Central African Republic

Education in a conflict zone

Since 2013, violence and insecurity in the Central African Republic (CAR) have displaced over a million people. This has had a devastating effect on children’s education, with many either unable to start school or to continue with their studies after fleeing.

Océane, 10, is one of the many children who never got the chance to even start school. She was only three when the violence broke out. Since 2014, she has lived in a displacement site outside the local UN Peacekeeping Mission’s headquarters in the central-northern city of Kaga-Bandoro. Her family fled here for safety. Today, Océane, her parents and six siblings have settled in this site along with 12,400 people still afraid to return to their homes.

Unable to attend school

Though Océane’s family tried their best to rebuild their lives at the site, they did not have enough money for her to start school.

“My father could never afford to pay for my schooling, so I spent all my time at home, helping my mother with chores," says Océane. She helped her mother sell doughnuts, cook and clean at the displacement site. She gave up on her dreams of being able to read or write and never thought she could one day be enrolled in the local school.

Read caption The camp where Océane now lives with her family can be seen in the distance.

Accelerated learning

Education is a fundamental human right for all children and youth. The Norwegian Refugee Council (NRC) is responding to the lack of opportunities for many out-of-school children in CAR. In March 2019, with the support of Education Cannot Wait, we launched our Accelerated Learning Programme in Kaga-Bandoro.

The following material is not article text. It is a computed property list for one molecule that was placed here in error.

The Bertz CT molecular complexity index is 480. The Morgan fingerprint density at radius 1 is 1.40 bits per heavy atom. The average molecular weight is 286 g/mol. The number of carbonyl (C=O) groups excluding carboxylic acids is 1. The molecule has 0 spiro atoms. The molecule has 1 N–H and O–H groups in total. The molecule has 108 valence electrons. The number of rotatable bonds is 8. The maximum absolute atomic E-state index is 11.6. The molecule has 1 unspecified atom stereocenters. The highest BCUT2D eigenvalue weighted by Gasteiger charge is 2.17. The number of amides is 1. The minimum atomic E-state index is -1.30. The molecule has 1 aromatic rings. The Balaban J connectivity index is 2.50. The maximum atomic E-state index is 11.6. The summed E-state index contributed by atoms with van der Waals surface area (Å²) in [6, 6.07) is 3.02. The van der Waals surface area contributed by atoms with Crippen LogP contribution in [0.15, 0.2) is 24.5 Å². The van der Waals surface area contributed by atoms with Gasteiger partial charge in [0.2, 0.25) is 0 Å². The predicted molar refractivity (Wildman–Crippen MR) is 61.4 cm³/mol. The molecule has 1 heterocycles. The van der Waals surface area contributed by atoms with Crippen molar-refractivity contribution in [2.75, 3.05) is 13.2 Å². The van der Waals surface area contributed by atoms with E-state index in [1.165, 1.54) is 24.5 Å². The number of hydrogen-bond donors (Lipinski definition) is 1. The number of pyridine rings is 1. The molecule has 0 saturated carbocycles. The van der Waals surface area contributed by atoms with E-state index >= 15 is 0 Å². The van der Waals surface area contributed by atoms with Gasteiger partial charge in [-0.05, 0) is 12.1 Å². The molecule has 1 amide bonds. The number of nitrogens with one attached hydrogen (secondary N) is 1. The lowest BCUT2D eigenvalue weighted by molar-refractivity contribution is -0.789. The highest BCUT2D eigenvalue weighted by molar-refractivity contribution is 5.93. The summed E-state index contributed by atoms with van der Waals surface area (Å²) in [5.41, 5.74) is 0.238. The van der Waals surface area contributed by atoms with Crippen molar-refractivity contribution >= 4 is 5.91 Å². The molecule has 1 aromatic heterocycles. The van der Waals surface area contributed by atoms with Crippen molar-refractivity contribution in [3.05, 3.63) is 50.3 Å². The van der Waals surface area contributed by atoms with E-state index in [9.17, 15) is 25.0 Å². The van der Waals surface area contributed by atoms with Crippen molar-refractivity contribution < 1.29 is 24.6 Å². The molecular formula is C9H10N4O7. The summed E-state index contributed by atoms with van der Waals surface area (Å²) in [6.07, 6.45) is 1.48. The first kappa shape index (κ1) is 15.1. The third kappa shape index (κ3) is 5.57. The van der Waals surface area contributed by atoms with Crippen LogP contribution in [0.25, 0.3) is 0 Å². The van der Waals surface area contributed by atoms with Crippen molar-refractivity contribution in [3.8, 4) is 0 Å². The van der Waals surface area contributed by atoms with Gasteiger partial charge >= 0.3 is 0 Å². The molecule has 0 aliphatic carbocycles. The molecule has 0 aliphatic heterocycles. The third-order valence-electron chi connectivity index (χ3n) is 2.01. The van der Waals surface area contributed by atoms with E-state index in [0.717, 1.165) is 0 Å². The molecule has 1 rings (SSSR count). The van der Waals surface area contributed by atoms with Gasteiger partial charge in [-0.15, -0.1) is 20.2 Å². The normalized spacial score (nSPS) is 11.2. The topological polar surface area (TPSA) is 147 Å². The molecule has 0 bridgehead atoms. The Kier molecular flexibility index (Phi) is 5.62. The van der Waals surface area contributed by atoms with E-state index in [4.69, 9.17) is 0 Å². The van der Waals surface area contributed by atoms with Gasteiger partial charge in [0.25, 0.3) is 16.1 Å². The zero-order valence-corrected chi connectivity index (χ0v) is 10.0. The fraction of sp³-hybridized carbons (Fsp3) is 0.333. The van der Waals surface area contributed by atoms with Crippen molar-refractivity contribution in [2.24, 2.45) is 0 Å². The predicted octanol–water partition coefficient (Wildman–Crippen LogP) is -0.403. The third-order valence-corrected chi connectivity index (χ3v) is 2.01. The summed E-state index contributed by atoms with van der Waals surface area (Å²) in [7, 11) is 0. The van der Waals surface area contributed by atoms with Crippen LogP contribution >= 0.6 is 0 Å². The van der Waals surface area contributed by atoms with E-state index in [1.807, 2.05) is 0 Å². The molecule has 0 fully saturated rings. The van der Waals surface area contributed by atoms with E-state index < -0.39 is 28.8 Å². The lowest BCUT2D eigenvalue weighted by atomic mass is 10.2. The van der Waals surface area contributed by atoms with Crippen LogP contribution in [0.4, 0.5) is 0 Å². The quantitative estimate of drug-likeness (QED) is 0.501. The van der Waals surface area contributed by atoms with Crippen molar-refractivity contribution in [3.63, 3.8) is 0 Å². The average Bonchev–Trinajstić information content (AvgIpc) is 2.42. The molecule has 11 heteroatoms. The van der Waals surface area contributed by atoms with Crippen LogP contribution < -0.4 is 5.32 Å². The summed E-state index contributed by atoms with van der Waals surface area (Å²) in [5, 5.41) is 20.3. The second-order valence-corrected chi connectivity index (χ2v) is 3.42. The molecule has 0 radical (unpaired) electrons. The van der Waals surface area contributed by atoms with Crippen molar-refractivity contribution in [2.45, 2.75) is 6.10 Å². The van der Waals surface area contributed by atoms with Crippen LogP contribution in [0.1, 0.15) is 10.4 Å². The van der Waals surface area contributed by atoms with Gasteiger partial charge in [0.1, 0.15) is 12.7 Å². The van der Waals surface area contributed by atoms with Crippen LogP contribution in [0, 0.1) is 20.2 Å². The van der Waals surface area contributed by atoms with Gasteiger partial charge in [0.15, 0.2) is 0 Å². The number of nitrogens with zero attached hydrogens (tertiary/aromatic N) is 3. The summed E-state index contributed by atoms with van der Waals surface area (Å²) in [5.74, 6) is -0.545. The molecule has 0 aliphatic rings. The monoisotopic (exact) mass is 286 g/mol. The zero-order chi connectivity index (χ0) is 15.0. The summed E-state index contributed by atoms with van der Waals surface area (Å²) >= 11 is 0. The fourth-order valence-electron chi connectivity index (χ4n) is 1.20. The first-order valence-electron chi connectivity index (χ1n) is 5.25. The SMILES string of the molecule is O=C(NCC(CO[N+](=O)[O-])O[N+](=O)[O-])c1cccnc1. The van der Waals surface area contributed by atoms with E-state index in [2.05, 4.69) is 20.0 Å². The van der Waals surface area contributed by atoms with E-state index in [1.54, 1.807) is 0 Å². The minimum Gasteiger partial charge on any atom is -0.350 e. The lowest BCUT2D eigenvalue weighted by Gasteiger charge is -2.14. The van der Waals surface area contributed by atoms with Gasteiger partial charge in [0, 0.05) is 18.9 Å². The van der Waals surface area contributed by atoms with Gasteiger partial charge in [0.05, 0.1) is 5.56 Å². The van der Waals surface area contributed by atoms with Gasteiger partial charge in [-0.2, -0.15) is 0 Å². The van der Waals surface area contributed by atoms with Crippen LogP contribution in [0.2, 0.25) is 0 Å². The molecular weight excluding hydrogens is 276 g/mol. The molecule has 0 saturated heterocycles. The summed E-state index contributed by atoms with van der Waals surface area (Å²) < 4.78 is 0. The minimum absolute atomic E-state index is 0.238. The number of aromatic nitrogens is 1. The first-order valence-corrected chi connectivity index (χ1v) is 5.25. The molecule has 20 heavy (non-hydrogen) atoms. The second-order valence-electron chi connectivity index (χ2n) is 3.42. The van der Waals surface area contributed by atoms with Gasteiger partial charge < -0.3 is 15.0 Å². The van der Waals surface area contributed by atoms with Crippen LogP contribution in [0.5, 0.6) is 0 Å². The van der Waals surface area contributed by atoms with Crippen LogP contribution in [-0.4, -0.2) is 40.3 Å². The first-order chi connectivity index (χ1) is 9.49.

The nine-month programme offered 420 children affected by conflict the opportunity to attend school at last. Océane and her classmates were able to catch up on all the learning they had missed. They learnt the basics of reading and writing and took an evaluative exam at the end of the programme. When students pass this exam, they are able to enrol in the local primary school.

Océane is so happy to have the opportunity to join this programme. “I am really happy with my classes. I do not have to sell any more doughnuts. Now, I can read and write the alphabet. My favourite classes are French and maths,” she says.

Every day, Océane gets up at 6 am and walks 30 minutes to get to her classes. In the afternoon, she does her homework and reads.

Read caption Some of Océane’s classmates at NRC’s Accelerated Learning Programme in CAR. Photo: Chanel Igara/NRC

Océane's dream

Like most families in their situation, Océane’s family was not able to afford the books, pencils and other tools she needed for her classes. So, as part of the Accelerated Learning Programme, Océane and her fellow students received school kits containing notebooks, pencils, slates and school bags.

“I like going to school,” she says. “I am very happy to have received this school kit, because now I have everything I need to learn new things every day.”

Océane is full of hope and dreams that one day she will become a nurse. “I want to study to the highest level and have a degree in medicine. Then I could take care of the children in Kaga-Bandoro.”

Océane’s hard work is now paying off. After completing the programme, she passed the exam and is now attending formal schooling at the local primary school.

“Every child should have the possibility to go to school and forget the war they have lived through,” she concludes.

Read more about our work in the Central African Republic